The highest-earning households will lose most from the changes to taxes and benefits that are due to come into effect in April, according to the Institute for Fiscal Studies.
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The Coalition Government has today ended the political games played by the last Government over national security. The results of today's review are a major victory for those who have campaigned for so long against the deluge of authoritarian and draconian legislation passed by Labour, with Liberal Democrats delivering on our manifesto commitment to scrap control orders. This Government has created a package of counter terrorism and security powers which both protects our citizens and restores our freedoms. Lord Ken MacDonald, Liberal Democrat peer and former Director of Public Prosecutions, welcomed the review in his report saying the decisions "point to an unmistakable re-balancing of public policy in favour of liberty".
Kirsty Williams has written to the Minister for Children and Families, Sarah Teather MP, to ask that she give the Children’s Commissioner powers to investigate and speak up on non-devolved matters. Currently, the Commissioner is only allowed to work on devolved matters.
Commenting, Kirsty Williams said:
“This year sees ten years since the establishment of a Children’s Commissioner for Wales, and they have done a fantastic job speaking up for children in Wales. But they are often frustrated because they are limited in what they can do. I want there to be a single port-of-call for children in Wales.
“I’ve written to the Westminster Government to ask them to give these powers to the Welsh Commissioner. They are currently reviewing how the English Commissioner should work – now is the perfect time to make these changes. Now is the time for us in Wales to have a strong an independent Commissioner.”
The Welsh Liberal Democrats also believe that the Children’s Commissioner should be appointed by the National Assembly, rather than the First Minister, to ensure they are independent from Government.
Iain Roberts writes on Liberal Democrat Voicc:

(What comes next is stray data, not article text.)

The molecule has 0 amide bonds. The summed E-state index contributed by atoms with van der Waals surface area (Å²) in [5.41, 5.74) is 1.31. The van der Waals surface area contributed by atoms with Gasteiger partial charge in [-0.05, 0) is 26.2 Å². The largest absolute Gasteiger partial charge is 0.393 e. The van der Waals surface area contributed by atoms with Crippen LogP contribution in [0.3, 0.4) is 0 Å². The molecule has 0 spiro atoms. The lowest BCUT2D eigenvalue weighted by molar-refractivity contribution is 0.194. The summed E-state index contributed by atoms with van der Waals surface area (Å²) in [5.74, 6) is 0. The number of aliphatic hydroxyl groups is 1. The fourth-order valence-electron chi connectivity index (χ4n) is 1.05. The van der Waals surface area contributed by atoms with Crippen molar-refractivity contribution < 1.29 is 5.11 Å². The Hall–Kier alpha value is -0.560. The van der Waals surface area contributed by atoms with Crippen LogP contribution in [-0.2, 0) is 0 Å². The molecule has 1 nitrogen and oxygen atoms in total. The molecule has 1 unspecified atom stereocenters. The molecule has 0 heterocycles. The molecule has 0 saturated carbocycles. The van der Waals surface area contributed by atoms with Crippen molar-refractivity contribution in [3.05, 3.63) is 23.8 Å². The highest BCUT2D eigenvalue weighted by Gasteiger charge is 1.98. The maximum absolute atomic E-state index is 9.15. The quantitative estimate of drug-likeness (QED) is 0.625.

For all of the noise Labour’s making about the EMA, you might not realise that it was their idea to scrap it. Before he was an ex shadow chancellor, Alan Johnson was Secretary of State for Education and in April 2007 he made it clear that Labour was planning to scrap the EMA.
"An incentive scheme that rewards 16- to 18-year-olds for staying in education post-16 will be abolished when the leaving age is increased to 18.
"The Secretary of State for Education said last week that education maintenance allowances (EMAs) would no longer be necessary when the age is raised in 2015.
"Giving evidence to the Education and Skills Select Committee inquiry into 14-19 education, Alan Johnson said: 'The EMA is there as an incentive to stay on. We will not need to incentivise after 2015.'"
It’s notable not only that Labour have conveniently forgotten their plans from Government, but also that the Labour Government did not see the EMA as the best way to help poor students through their post-16 studies.
This comes on top of the revelation that Alistair Darling planned to increase VAT to 19% if Labour got in again at the last election.
Freedom of Information laws are to be extended as part of a push by Liberal Democrat leader Nick Clegg to make public bodies more accountable.
The Deputy Prime Minister also wants to cut the length of time Government records are kept secret from 30 years to 20.
Current FOI legislation covers councils and Government departments, but Mr Clegg wants it to include potentially hundreds more bodies such as the Association of Chief Police Officers, Financial Services Ombudsman and Universities and Colleges Admissions Service.
In a speech to the Institute for Government today, Mr Clegg said that the reforms are "part of our wider project to resettle the relationship between people and government.
"Free citizens must be able to hold big institutions and powerful individuals to account," he maintained.
Mr Clegg acknowledged that progress was made under Labour but this had now "stalled". There are too many exemptions to the FOI Act, while information is often placed "behind tedious bureaucratic hurdles. We still live in a society where information is hoarded by the few. And, as we know, information is knowledge, and knowledge is power."
Association of Chief Police Officers (ACPO) president Sir Hugh Orde welcomed the proposals. He said: "Any organisation that operates as part of a key public service should be accountable and open to public scrutiny. The Association of Chief Police Officers has been asking to be included under the Act and welcomes the extension of authorities that it offers."
It is with regret that we announce that Councillor John Warman has
chosen to leave the Liberal Democrats on Neath Port Talbot council and
join the Labour group. Councillor Des Sparkes assures electors in the
Cimla ward that he will continue to serve them to the best of his
ability as their Liberal Democrat member.
We wish to make clear that, contrary to insinuations by Welsh Labour leader
Carwyn Jones, the local party has lost no activists and the membership has
remained steady since its rise during the 2010 General Election.